How to Compare Values in JavaScript

Comparing values is a fundamental aspect of programming in JavaScript, and programming in general since you will not be able to make a program that does anything too interesting without value comparisons.


In this tutorial we will go over how to compare values in JavaScript, starting from the operators that are available and then how JavaScript behaves with different strings and objects.


The JavaScript Comparison Operators

Here are the main JavaScript comparison operators that are available.


  • > - greater than
  • < - less than
  • == - equal to; not to be confused with = (variable assignment)
  • === - strict equal to. This takes inputs literally with no conversions
  • >= - greater than or equal to
  • <= - less than or equal to
  • != - not equal to
  • !== - strict not equal to


The Result of a Comparison

All comparison will return true or false. true meaning correct there was a match and false for no match.


2 = 1
2 != 1


You can assign the result of a comparison to a variable for use elsewhere in the program.


var result = 2 > 1;


How to Compare Strings in JavaScript

JavaScript handles string comparisons on a character by character basis from the start of each string. Characters are valued from smallest to largest in dictionary order, also known as lexicographical order. a is less than z,  a number is always less than a letter, and a lowercase letter is always greater than an uppercase one.


console.log('a' > 'b');
console.log('a' > 'A');
console.log('a' > '6');


Since we know that strings are compared with each other one character at a time, it makes sense why the example below returns true.


console.log('abde' > 'abcd');


d is greater than c and as soon as JavaScript sees that it returns true. It doesn't matter what comes after d. For the above example to return false each letter on the left side of the logic would have to be less than or equal to its counterpart on the right.


Compare Strings and Number Objects

If a string is compared to a number JavaScript will convert the string into a number. No conversion to a number is necessary.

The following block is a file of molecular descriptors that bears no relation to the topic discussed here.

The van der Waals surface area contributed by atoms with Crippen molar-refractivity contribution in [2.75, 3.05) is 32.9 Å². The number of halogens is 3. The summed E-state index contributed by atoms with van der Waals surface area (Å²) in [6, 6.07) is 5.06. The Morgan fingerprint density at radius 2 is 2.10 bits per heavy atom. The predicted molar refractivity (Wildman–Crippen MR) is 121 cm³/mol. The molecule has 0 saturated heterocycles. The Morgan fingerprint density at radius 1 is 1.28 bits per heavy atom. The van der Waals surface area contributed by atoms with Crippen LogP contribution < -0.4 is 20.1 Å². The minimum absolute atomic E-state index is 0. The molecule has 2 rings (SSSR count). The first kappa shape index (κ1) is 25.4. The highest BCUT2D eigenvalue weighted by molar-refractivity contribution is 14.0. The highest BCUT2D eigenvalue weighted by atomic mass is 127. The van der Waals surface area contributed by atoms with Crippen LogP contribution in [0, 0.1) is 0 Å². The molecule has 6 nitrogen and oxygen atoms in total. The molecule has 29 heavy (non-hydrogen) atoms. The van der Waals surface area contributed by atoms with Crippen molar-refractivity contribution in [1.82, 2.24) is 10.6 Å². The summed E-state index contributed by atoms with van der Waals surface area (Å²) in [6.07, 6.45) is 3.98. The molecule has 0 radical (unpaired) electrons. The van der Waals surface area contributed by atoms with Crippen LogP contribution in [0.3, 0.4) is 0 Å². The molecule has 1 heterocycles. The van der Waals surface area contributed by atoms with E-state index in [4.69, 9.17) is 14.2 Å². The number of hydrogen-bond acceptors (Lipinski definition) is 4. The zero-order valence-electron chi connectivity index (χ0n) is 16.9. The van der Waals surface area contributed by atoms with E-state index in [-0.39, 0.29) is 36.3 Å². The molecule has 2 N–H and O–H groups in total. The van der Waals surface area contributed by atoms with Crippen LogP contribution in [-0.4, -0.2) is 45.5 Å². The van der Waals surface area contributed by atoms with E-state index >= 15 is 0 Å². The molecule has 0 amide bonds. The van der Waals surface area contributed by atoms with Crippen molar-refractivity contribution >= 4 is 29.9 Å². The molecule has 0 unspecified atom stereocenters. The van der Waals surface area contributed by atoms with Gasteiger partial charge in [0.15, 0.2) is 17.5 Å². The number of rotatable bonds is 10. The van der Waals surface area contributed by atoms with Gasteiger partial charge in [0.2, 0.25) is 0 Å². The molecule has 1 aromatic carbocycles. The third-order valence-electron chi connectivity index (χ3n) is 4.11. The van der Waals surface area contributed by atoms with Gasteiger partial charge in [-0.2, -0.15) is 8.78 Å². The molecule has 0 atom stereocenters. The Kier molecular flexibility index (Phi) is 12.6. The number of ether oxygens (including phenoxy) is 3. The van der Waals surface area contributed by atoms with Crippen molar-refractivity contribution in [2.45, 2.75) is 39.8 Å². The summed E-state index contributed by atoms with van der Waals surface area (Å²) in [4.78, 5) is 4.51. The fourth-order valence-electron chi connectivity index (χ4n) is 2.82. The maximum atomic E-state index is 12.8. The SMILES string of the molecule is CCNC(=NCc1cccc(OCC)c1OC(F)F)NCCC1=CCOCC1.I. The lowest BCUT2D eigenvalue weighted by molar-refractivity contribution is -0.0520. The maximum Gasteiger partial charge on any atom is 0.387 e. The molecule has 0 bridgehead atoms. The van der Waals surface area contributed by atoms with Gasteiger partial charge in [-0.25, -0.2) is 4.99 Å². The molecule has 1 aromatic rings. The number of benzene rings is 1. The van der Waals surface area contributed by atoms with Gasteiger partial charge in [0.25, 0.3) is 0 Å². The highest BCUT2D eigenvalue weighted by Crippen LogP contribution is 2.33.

console.log('2' > 1);


Strict Equal to

The == (equals) operator in JavaScript works when you know exactly what the input will be, in other cases it can produce bugs or unexpected behaviour. 


== also does not distinguish between 0 and false, or an empty string and false.


console.log(0 == false);
console.log('' == false);


=== (strict equals) is a safer way to check if two values are the same. This is because no conversions inside JavaScript itself are made in the process; it simply takes your inputs and checks they match exactly.


console.log(0 === false);
console.log('' === false);


Strict Not Equal to

You can perform a strict not equal to like this:


console.log(0 !== false);


Comparing null and undefined

There are two ways to compare null and undefined depending on whether you need true or false when comparing them.


console.log(null == undefined);


In the above example JavaScript == (equals) converts null and undefined to mean the same thing. === (strict equals) does not do this:


console.log(null === undefined);



You now know how to compare strings and other values in JavaScript and what some of their quirks are. JavaScript string comparison is one of the most important to know about since its behaviour is different than one might assume.